Figure 3: Hounsfield units of postoperative 3 months: Significantly higher Hounsfield units in polymethylmethacrylate group than composite, defect and normal bone groups

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Figure 4: Hounsfield units of postoperative 6 months: Hounsfield units of polymethylmethacrylate and normal bone groups remained almost constant, while significant increase in control defect group

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Three-dimensional volumetric measurement

After 3 months, the average block volumes were 318 ± 44 mm3, 317 ± 39 mm3, and 308 ± 53 mm3 in the α-TCP/HAP, TtCP/DCP, and PMMA groups, respectively. There were no significant differences between the study groups and the controls (280 ± 44 mm3), and the defects in the controls were smaller than those with cements, but not statistically significant (P > 0.05). At 6 months, volume defects in the controls shrank significantly to 180 ± 40 mm3 (36% decrease; P < 0.01). Similar results were observed in the α-TCP/HAP group (255 ± 43 mm3, 20% decrease; P < 0.05) and in the TtCP/DCP group (237 ± 34 mm3, 25% decrease; P < 0.01), with volumes reducing significantly in composite cements with defects. However, those of PMMA (313 ± 48 mm3) were not lessened and remained constant after 6 months [Figure 5] and [Figure 6].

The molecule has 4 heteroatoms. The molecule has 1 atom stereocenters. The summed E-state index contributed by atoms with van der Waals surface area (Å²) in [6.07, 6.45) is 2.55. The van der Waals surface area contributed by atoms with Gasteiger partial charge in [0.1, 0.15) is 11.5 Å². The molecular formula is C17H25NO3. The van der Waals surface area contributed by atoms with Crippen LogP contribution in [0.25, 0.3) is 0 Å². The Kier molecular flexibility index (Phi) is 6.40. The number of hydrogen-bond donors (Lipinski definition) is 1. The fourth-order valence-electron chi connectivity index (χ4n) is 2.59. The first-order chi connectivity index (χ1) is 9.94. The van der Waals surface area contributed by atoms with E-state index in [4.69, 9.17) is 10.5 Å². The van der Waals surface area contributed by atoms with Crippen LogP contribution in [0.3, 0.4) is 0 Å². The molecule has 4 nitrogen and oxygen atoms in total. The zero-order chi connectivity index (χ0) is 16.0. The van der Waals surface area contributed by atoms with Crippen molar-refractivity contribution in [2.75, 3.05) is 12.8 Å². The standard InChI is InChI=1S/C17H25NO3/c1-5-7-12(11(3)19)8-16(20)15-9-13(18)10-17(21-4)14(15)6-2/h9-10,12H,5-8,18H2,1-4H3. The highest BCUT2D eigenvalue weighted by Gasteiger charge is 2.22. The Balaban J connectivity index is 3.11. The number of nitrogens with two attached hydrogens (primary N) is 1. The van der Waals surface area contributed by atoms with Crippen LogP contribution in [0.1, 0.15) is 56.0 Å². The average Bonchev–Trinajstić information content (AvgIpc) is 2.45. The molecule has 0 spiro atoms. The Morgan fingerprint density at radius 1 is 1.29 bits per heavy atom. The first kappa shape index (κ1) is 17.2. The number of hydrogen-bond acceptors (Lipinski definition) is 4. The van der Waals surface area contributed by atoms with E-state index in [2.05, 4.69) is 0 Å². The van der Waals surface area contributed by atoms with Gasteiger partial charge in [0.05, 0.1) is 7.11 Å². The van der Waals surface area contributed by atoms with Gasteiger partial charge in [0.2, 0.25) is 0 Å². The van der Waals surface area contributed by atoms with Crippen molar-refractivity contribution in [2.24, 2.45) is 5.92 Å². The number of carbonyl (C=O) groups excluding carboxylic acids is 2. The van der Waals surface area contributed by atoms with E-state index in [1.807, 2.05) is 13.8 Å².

Figure 5: Volumetric measurement of cement blocks and the hole of control at postoperative 3 months

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Figure 6: Volumetric measurement of cement blocks and the hole of control at postoperative 6 months

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  Discussion Top